Exponential technologies

Exponential technologies are characterized by the fact that their performance improvements typically double with each evolutionary step. Unfortunately, we as human beings cannot conceptually understand this. As linear thinkers we understand very well, where we get if we add up a number of literal steps. Which means that with each step we cover the same distance we have with the step before. We can perfectly predict how far we get with e.g. 30 linear steps. With exponential steps this is very different: with each step we double the amount of the covered distance (1,2,4,8,16, 32 …) Adding up 30 exponential steps leads to about 1 billion kilometers (equals 26 times around the world).

Today we see many technologies that develop with a similar exponential pace, some of them more obvious than others: The performance of digital products increases almost every day. Mobile phones become significantly more powerful with each. IBMs artificial intelligence computer program Watson was specially developed to answer questions posed in natural language. In 2011 it won the game Jeopardy against the former human winners Brad Rutter and Ken Jennings.

Other technologies follow the same path: Nowadays, 3D printing can be done with more than 300 materials and drones – three years ago considered as fun little toys – are used in many applications today, ranging from carrying cameras for film productions to delivering medicine to people in disaster areas when roads are blocked.

Singularity University - Výzkumný park NASA Kalifornie

Singularity University: Located in the NASA Research Park in California.

Positive impacts

The team of the Singularity University (short SU) collects all these developments and researches their implications on our future. Exponential technologies are the tools that can empower a passionate entrepreneur to positively impact the life of 1 billion people within 10 years. It is no longer only nations or very big corporations that have the deep pockets and access to powerful resources to drive world-wide change.

SU believes in the potential of entrepreneurship and that by leveraging exponential technologies every problem can be solved even by a very small group of people. With their approach of supporting especially entrepreneurs, Peter Diamandis and Ray Kurzweil want to tackle what they call the 12 grand world challenges. They group them in two categories: Firstly, the resource needs, which are energy, environment, food, shelter, space and water and secondly the societal needs, like disaster resilience, governance, health, learning, prosperity and security. Currently SU supports about ten start-ups that have that potential of change impact.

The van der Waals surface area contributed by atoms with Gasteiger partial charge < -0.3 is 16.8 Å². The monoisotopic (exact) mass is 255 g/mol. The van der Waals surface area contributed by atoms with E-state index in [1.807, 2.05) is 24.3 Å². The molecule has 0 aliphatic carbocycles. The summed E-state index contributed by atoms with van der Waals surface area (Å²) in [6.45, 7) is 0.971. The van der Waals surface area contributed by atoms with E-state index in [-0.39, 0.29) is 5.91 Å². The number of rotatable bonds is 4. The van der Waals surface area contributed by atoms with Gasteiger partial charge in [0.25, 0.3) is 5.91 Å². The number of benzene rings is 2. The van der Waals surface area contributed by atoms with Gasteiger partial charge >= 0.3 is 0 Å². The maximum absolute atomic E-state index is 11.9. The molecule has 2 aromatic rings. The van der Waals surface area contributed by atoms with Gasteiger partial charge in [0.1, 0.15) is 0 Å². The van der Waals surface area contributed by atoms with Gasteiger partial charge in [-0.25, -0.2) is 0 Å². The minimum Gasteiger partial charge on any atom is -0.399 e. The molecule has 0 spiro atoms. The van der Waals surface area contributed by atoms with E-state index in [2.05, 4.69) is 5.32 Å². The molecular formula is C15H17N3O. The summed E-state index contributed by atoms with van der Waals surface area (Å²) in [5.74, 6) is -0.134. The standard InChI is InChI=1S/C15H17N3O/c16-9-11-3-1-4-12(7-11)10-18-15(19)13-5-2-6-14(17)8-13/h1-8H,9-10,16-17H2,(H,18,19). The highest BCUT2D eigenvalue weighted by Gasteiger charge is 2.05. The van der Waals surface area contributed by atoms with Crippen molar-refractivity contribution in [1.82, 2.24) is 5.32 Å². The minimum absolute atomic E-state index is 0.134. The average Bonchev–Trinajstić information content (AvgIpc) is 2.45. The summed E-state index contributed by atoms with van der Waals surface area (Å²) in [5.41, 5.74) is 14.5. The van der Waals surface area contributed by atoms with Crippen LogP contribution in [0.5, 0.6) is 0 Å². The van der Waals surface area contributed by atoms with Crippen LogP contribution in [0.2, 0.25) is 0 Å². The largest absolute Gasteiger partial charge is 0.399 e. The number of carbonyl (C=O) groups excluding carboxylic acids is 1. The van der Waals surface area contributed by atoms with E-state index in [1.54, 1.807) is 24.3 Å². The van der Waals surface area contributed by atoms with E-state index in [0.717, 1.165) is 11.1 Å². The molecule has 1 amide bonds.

What is next?

The SU is different from most other universities in the world. It is not a degree granting institution. It offers educational programs that fully focus on the future and the unbelievable possibilities that lay ahead of us, due to the rapid development and convergence of exponential technologies. We can expect some dramatic changes in the coming years, some even predict that in about 50 years from now we have overcome death. All these developments will also put some pressure on those that hope to linearly extrapolate their currently – often – comfortable situation. Following the arguments of SU this will not work, because we live in very volatile and uncertain times. For those who embrace this as times full of opportunities, currently the tools are being developed that allow to solve the world’s grand challenges.

Author: Stefan Posch

Source: ICG Change Magazine – Magazine for high impact change